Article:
Introduction to literature review
LITERATURE REVIEW WRITING
What is a literature review?
The aim of a literature review is to show your reader (your tutor) that you have read, and have a good grasp of the main published work concerning a particular topic or question in your field. This work may be in any format, including online sources. It may be a separate assignment, or one of the introductory sections of a report, dissertation or thesis. In the latter cases in particular, the review will be guided by your research objective or by the issue or thesis you are arguing and will provide the framework for your further work. What is the Purpose of a Literature Review? * To demonstrate your scholarly ability to identify existing relevant information and to outline existing knowledge. * To identify the 'gap' that is present between existing studies or previous studies, in the research that your study is attempting to address, positioning your work in the context of previous research and creating a 'research space' for your work. * To evaluate and synthesise the information in line with the concepts that you have set yourself for the research. * To produce a rationale or justification for your study. * To avoid unnecessary duplication * To evaluate promising research methods. Initially, when you start literature review, you may have to read quite broadly on the topic to enrich your understanding of the field. This is useful for refining your topic and establishing the perspective that your research will take. For example, reading broadly may help you work out where there are gaps in the research, which may provide you with a platform for your research. It may also enable you to establish how your research extends or enhances the studies already done . It is very important to note that your review should not be simply a description of what others have published or done in the area of your research scope in the form of a set of summaries, but should be represented in the form of a critical discussion, showing insight and an awareness of differing arguments, theories and approaches. It should be a synthesis and analysis of the relevant published work, linked at all times to your own purpose and rationale . Points to be consider during literature review: What are the key theories, concepts and ideas? What are the basic and fundamental grounds for the discipline? What are the main questions and problems that have been addressed to date? How is knowledge on the topic structured and organised? How have approaches to these questions increased our understanding and knowledge? What are the origins and definitions of the topic? What are the major issues and debates about the topic? What are the key sources?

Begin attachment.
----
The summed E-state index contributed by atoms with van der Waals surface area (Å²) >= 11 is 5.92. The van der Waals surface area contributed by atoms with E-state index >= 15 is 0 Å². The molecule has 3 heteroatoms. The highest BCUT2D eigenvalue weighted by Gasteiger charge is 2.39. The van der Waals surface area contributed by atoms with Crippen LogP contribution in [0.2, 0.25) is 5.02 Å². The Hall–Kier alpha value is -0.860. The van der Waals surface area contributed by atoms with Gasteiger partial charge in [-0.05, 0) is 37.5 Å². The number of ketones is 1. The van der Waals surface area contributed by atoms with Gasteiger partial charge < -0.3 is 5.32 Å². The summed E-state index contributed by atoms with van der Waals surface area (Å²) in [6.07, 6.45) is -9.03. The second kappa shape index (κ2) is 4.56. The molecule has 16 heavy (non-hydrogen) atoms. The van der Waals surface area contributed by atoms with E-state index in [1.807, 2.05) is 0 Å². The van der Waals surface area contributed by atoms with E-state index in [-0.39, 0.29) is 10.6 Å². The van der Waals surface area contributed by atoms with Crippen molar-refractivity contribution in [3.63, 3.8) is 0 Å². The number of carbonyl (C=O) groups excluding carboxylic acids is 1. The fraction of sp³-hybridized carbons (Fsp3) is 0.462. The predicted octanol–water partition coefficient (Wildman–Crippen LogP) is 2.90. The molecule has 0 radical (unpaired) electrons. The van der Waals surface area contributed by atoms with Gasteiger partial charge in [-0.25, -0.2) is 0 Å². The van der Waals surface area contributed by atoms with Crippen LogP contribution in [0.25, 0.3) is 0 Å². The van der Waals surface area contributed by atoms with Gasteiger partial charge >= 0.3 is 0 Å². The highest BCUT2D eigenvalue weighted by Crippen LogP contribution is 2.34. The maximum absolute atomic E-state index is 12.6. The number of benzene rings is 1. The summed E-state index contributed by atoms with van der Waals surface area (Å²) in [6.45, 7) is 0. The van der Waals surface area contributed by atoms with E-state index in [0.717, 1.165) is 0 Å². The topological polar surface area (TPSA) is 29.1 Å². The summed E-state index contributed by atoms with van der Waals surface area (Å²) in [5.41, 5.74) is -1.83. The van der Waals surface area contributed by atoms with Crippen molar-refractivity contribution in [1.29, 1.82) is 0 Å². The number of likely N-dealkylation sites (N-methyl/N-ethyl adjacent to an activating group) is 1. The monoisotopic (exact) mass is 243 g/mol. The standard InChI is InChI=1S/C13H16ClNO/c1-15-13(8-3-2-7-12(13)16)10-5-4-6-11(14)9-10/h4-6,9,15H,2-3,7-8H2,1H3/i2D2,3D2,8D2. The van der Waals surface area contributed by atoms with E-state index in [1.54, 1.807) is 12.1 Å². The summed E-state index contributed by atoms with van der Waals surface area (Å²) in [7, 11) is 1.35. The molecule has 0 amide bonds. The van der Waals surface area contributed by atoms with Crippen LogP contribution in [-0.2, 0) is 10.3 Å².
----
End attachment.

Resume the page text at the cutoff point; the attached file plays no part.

STRUCTURE OF LITERATURE REVIEW
* Identify your research question. This is essential in helping to direct you in appropriate direction to search for previous works and researches and frame your reading. * Identify and locate appropriate information. Source of information can be scholarly journals, government documents, published works, peer reviewed articles from reliable sources. Depending on the research question or aim relevant information that supports ones research work should be searched. * Read and critically evaluate the information that you locate. Examine its strengths and weaknesses in relation to your research. Take notes of not only the information that you read, but also your thoughts about this information. This will help you draw your ideas together when you start writing your literature review section. * File and store your readings and notes. Use an effective method that lets you retrieve information quickly and easily. Remember that there is no one 'right' way of organising your materials. However, it is important to know the literature that you have found and where you have stored it, so that you can access it quickly and easily. * Plan, organise and write critically about the literature that you have located. After identifying and collecting relevant information and previous works in discipline of your research, you need to organise and plan on how to review those works in connection with how critical that information is linked to your study.  Before writing literature review one should understand that the kind of vocabulary they use in reflecting their ideas and views on the previous works is very critical. Linking words are important. If you are grouping together writers with similar opinions, you would use words or phrases such as: similarly, in addition, also, again More importantly, if there is disagreement, you need to indicate clearly that you are aware of this by the use of linkers such as: however, on the other hand, conversely, nevertheless At the end of the review you should include a summary of what the literature implies, which again links to your hypothesis or main question.  Continued HOW TO WRITE A REVIEW ARTICLE
Post questions using this link http://www.pharmainfo.net/comment/reply/185923#comment-form